|Critical Thinking and Prophetic Witness, Historically–Theologically Based|
Glen H. Stassen, Fuller Theological Seminary
In our time of pluralistic encounter with multiple ideologies and faiths, people search for what Bonhoeffer called ground to stand on. Fearing we are losing our grounding leads some to reactionary authoritarianism, with its militarism and nationalism, that my ancestors left pre-fascist Germany to get away from, and that we see now in the religious right, and in al Qaeda. We need to help students find ground to stand on with normative richness, but without being authoritarian.
Though I was influenced from the start by H. Richard Niebuhr’s wrestle with historical relativism and so was a postmodernist before the term was invented, criticizing the Enlightenment’s “universalistic” rationalism from my dissertation on, my identification with Bonhoeffer and the Confessing Church Struggle gives me the willies when I see some doing their ethics in pure reaction against the Enlightenment — as pre-fascist philosophers in Germany did (Stern 1974). In reaction they threw out contributions of free-church Puritanism — the right to religious liberty, human rights, and democracy — because the Enlightenment later affirmed them. They lusted for homogeneous community — which requires authoritarianism to maintain.
Though my loyalties and experiences make me an opponent of authoritarianism and racism deep, deep down, I do not want students to do their ethics so in reaction against authority that they dissolve faith into privatistic normlessness, situationism, freedom as individualistic autonomy, avant-gardism, or inward emigration out of covenant responsibility for the common good. I share with many feminists a criticism of Enlightenment rationalism, but also a need for transcultural norms of justice with which to criticize power structures and status quo ideologies.
But how shall we ground an ethic that is neither authoritarian nor merely subjective? In our time, when students are aware that we are all shaped by our history, “where we are coming from,” validation works best by historical testing. We cannot claim a universal location above history, but we can assess the historical fruits of ethics people have lived by. I adopt H. Richard Niebuhr’s advocacy of “history as the laboratory in which our faith is tested.” In Kingdom of God in America, Niebuhr looked for times of prophetic lava flow when American churches didn’t merely accommodate to social forces, but were authentically transformationist: early Puritanism before it cooled into defensiveness, the Great Awakenings, and the social gospel.
We can carry his method further by examining times of testing when most all agree who passed the historical test. The Third Reich is one such time. Dietrich Bonhoeffer, Karl Barth, and André Trocmé came through. In Righteous Gentiles of the Holocaust, David Gushee studied those who rescued Jews while others were bystanders or Hitler–supporters. Parush Parushev’s dissertation studies the faith of those who led Bulgaria to rescue all their Jews (2005).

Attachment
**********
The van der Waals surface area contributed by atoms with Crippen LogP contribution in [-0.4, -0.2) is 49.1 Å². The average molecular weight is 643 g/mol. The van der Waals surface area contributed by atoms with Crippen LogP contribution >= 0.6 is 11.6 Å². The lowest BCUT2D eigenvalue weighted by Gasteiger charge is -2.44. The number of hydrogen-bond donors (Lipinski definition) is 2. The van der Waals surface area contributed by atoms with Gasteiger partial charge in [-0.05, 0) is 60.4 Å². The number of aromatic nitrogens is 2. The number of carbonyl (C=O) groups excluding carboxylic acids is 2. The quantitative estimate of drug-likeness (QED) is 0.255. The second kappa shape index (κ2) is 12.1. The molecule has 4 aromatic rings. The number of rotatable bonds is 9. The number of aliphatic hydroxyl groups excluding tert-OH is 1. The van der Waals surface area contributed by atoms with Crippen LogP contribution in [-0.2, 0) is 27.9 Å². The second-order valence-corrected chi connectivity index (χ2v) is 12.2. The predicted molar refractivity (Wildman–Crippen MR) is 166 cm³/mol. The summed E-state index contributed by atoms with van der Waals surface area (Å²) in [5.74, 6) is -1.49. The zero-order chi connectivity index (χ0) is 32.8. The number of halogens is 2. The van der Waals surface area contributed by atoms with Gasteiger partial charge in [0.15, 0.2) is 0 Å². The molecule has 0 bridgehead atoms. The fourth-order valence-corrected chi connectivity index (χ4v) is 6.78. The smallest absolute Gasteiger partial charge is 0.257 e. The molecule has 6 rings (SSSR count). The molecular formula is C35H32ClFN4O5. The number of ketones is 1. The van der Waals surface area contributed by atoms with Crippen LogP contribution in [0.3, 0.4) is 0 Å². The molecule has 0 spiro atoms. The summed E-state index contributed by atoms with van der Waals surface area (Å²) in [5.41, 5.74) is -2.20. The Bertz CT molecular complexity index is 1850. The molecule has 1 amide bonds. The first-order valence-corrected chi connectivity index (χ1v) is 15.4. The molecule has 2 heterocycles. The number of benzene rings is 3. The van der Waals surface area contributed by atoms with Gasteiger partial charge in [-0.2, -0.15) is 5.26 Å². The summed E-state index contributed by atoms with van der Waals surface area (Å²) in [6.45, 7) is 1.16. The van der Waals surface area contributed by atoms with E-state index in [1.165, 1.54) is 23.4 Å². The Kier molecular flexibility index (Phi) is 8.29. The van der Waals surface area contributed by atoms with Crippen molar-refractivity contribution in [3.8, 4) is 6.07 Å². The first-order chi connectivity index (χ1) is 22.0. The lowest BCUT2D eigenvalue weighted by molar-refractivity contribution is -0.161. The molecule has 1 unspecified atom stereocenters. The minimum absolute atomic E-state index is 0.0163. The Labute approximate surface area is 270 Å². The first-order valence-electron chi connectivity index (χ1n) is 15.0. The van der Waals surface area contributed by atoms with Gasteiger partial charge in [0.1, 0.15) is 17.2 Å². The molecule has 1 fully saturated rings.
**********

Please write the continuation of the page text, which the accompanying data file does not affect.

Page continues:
Another such time of testing is the U.S. civil rights movement. In “Letter from Birmingham Jail,” Martin Luther King Jr. challenges those white church leaders who sat on the sidelines. Even some black church leaders had an otherworldly faith, or were too beholden to the power structures to support the movement. In his Beloved Community: How Faith Shapes Social Justice, Charles Marsh shows King and others coming through, and also white Southern Baptist Clarence Jordan, and more recently John Perkins (2005).
Johannes Hamel, Albrecht Schönherr, and others came through during the Revolution of the Candles that toppled East German dictator Eric Honecker, and the Wall, completely nonviolently. The leaders of that movement were disciples of Bonhoeffer and Barth. Similarly, Dorothy Day, Muriel Lester, Ronald Sider, and Jim Wallis have passed the test in the face of ideologies that support economic injustice.
I am struck that those who passed these historical tests had the three themes in their faith that I call “incarnational trinitarianism” (Stassen, Yeager, and Yoder 1996).
1) “Incarnational trinitarianism” is not merely an affirmation of the doctrine of the Trinity. Many affirm that doctrine, but fail the test of history.
2) H. Richard Niebuhr experienced a major problem in his theology in the 1950s; his writing then lacked a crucial dimension of incarnational trinitarianism, and his prophetic edge weakened strikingly — but temporarily (Stassen, Yeager, and Yoder 1996).
3) In Righteous Gentiles, Gushee concludes that social influences and personal propensities are not a sufficient explanation; we need attention to the theological-ethical content of their faith to understand how these heroes of the faith came through. My own study of the other test periods leads me to concur.